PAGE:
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Carmen Elmendorf: It is more painful the second time

It is more painful to fix something broken, than to break in the first place. I broke a finger several months ago! It was a silly accident.

I help rescue dogs by being a foster mom to them. It is an ideal position to be in for a dog lover. The rescue groups pay for all the vetting for shots, neuter or spaying, all medical needs and adoption fees. All I add is food, shelter, love, and the dogs give unconditional love and companionship.

One of my foster dogs was a gentle soul, really. He was calm and loving for a mid-size, strong Rottweiler-mix, but in one instant, as we exited my front gate, the leash wrapped around my left pinky finger as he pulled suddenly to get out. OUCH! I felt the snap of bone and I let go of the leash as the pain shot through my hand. He ran about half-way up the street, then he did the strangest thing -- he stopped, turned around and came back toward me.

The dog noticed that a stranger, from somewhere in the neighborhood, was walking in my direction. The man was harmless, just minding his own business. To my four-legged friend that man posed a threat to me -- his foster mom and his pack leader. The dog came back and stood between me and that man, barking persistently until the man passed us. The dog was very selfless and compliant in the moment, and I was able to grab the leash with ease. It was a wonderful demonstration by my canine companion of loyalty, strength and protection, but I was still left with a very painful, broken finger!

Two other fosters -- a kind gentleman and a sweet lady -- took turns fostering the dog for the remaining weeks. A few weeks later, my big foster boy had already left the state, headed for his rescue group in upstate New York. I was able to say goodbye to him at the transport van. He went to his adoptive, forever home shortly after.

I finally decided to have the finger X-rayed. The fracture was treatable. The finger could be restored to near normal, but the doctor ordered me to wear a splint for six more weeks.

I bought the little device for my finger -- a slightly curved metal brace with a foam insert.

Innocuous enough I reasoned. I had someone help me apply the splint and pull tightly the Velcro ties. At that moment the pain I experienced, by forcing that break back into alignment, far outweighed the pain I felt at the original time of breakage! Excruciating! Putting that bone back into place, basically forcing it to break again to realign the bone, was far more difficult and painful than letting the finger just relax out of alignment.

Isn't that how we deal with offenses? We mess up and just relax, go on and on for days, weeks, years and take no action to correct the matter. We ignore that something is out of alignment in our relationships with one another, even though we feel pain of some sort and, to some degree, we are uncomfortable. Fixing the problem seems like too much trouble and, well, frankly it seems too painful. Apologizing to someone we have offended is uncomfortable; it pains our pride. But pain that adds correction has a healing affect.

Within the pain of correction is the hope of wholeness, and being whole gives freedom to the soul. The second time, while healing, the pain is temporary. The second breakage allows the crooked to be straightened out and it looks better afterward, too. Unlike the original breakage that we ignore, the pain is temporary the second time: That deliberate realignment has a goal to restore us with truth and healing in less time. When we choose to protect our pride and rather accept as normal a disjointed relationship -- just like a finger -- it will remain ugly, crooked, and hurting and always will have long-lasting consequences.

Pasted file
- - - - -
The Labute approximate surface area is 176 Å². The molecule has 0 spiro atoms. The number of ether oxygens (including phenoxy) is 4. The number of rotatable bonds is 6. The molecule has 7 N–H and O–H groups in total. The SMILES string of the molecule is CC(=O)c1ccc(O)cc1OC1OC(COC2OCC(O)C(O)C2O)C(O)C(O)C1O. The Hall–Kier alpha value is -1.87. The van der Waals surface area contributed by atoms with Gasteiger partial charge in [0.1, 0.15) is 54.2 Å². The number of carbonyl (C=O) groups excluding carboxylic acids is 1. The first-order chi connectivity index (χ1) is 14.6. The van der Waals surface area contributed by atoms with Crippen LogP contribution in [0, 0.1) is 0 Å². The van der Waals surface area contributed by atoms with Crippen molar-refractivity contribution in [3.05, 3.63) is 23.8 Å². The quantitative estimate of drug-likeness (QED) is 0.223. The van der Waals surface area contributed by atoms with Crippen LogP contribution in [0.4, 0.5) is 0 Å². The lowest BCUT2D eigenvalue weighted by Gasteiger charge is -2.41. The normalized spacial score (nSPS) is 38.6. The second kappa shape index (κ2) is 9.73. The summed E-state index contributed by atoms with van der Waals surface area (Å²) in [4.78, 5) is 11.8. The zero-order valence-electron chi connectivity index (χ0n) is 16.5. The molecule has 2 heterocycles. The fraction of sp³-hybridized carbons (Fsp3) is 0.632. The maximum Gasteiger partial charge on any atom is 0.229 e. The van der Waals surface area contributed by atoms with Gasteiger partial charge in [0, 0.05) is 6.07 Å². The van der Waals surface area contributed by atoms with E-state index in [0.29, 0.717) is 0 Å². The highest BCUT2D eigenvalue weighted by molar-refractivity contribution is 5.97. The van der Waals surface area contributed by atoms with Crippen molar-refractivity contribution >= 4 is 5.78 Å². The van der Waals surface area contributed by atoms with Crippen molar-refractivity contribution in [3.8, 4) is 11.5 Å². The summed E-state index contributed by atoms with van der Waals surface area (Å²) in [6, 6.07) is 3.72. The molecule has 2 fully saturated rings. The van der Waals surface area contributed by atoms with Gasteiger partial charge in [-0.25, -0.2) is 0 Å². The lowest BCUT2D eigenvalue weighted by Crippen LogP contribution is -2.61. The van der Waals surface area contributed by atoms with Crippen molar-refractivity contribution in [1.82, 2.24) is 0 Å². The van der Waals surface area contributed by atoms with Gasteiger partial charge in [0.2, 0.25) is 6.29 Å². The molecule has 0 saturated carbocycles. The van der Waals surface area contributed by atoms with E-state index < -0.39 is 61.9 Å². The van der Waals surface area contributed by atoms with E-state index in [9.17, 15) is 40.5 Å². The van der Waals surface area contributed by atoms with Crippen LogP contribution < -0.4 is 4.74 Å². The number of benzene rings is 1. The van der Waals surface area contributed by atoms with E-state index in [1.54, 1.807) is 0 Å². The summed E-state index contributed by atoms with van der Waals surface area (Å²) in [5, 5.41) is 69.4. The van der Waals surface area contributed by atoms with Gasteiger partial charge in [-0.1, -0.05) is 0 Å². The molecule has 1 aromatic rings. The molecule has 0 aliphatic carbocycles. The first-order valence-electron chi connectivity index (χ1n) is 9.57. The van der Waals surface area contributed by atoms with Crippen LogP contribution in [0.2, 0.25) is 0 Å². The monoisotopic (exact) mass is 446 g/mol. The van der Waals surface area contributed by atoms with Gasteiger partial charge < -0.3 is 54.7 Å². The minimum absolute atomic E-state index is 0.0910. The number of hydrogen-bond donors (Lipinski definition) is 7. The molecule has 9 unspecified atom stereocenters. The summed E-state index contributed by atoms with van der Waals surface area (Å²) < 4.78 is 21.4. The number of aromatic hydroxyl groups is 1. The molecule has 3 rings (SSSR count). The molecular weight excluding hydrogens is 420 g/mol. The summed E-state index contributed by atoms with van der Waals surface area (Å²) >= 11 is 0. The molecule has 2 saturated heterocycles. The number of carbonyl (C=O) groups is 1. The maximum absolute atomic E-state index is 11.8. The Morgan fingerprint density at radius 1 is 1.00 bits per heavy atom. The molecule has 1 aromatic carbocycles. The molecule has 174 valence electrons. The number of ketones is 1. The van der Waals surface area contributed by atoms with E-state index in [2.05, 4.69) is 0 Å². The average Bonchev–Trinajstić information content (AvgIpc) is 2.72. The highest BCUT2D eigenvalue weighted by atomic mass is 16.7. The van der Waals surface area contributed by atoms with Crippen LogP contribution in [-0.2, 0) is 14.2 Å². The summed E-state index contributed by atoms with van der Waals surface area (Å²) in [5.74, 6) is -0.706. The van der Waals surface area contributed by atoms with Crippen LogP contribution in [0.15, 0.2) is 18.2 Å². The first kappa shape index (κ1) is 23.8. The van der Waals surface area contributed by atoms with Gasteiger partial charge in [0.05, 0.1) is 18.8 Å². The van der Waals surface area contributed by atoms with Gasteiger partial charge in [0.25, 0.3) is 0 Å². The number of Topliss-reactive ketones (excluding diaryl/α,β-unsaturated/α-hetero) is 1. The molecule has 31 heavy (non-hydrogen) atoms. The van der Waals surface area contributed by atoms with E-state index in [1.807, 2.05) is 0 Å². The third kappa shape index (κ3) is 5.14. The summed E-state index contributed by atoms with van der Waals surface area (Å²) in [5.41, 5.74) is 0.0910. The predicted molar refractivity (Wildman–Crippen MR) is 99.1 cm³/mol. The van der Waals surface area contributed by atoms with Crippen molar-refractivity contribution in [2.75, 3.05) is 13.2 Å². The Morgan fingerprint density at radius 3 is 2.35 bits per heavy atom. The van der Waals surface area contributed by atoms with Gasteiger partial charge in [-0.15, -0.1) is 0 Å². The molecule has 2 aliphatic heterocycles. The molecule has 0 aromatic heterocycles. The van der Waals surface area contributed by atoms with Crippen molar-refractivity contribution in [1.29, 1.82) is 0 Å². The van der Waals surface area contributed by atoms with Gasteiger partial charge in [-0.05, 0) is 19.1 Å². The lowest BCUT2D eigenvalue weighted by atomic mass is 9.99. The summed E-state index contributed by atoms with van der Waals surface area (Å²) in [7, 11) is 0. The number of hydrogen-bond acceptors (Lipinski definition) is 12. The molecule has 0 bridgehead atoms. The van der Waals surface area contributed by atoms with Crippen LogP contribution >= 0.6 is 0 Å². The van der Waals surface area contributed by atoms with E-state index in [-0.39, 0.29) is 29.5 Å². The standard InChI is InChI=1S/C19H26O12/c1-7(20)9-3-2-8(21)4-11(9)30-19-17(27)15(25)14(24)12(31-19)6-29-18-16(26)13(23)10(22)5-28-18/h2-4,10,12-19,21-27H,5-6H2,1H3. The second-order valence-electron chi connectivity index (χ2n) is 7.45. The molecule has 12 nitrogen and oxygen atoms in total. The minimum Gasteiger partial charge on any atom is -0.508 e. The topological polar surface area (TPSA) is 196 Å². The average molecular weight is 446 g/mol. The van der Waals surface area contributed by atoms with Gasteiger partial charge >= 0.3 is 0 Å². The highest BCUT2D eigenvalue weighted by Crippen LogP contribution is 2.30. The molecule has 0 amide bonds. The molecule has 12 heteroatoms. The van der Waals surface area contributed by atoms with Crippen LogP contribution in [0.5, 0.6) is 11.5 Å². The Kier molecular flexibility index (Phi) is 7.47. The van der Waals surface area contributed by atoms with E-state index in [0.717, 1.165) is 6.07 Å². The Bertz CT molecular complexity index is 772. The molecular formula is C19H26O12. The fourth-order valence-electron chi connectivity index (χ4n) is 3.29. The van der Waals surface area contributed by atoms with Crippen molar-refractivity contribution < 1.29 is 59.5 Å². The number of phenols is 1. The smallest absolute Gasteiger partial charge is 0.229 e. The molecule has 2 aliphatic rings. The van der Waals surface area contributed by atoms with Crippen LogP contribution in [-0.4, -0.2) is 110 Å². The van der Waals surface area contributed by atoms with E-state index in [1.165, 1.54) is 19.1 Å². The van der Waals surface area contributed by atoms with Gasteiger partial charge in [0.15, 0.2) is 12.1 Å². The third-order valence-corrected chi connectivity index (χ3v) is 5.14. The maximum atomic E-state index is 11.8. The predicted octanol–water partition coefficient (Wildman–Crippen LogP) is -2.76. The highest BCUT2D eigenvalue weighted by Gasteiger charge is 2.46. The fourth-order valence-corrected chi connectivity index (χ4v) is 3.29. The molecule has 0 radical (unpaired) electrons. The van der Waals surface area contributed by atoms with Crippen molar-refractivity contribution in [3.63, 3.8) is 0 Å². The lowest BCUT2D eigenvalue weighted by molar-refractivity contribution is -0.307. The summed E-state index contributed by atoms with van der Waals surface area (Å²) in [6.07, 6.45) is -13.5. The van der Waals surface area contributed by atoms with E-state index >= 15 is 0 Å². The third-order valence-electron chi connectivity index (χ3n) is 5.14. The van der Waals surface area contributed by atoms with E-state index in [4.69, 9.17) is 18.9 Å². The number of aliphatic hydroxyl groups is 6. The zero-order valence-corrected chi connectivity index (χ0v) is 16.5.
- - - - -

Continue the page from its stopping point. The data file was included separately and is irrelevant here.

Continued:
Hebrews 12: 11 NLT -- "No discipline is enjoyable while it is happening -- it's painful! But afterward there will be a peaceful harvest of right living for those who are trained in this way."

Psalm 32: 3 NLT -- King David, "When I refused to confess my sin, my body wasted away, and I groaned all day long."

Psalm 32: 5 NLT -- "Finally, I confessed all my sins to you and stopped trying to hide my guilt. I said to myself, 'I will confess my rebellion to the LORD.' And you forgave me! All my guilt is gone."

Is there something broken in your life that needs mending? Do you want to be healed, restored and whole? Would you like to stop feeling guilty and do you want to feel happy? Follow the advice given in Hebrews 12: 12, 13 NLT -- "So, take a new grip with your tired hands and straighten your weak knees. Mark out a straight path for your feet so that those who are weak and lame will not fall but become strong."

In other words, be a good example of grace, humility and mercy. You may just be the silent hero someone needs -- perhaps someone who is tempted to give up and is tired of living. Resolve to make restitution, to ask forgiveness of someone, or be forgiving to someone. Make the tough choice to endure for a season whatever pains you to restore order; to restore a relationship; to live without guilt or remorse or regret.

"But If we confess our sins to him, [God] he is faithful to forgive us our sins and to cleanse us from all wickedness." I John 1:9 NLT

Somebody needs to know they are loved -- tell them! Leave this world with nothing left unsaid.

Elmendorf may be contacted at carmenvictoriaelmendorf@yahoo.com


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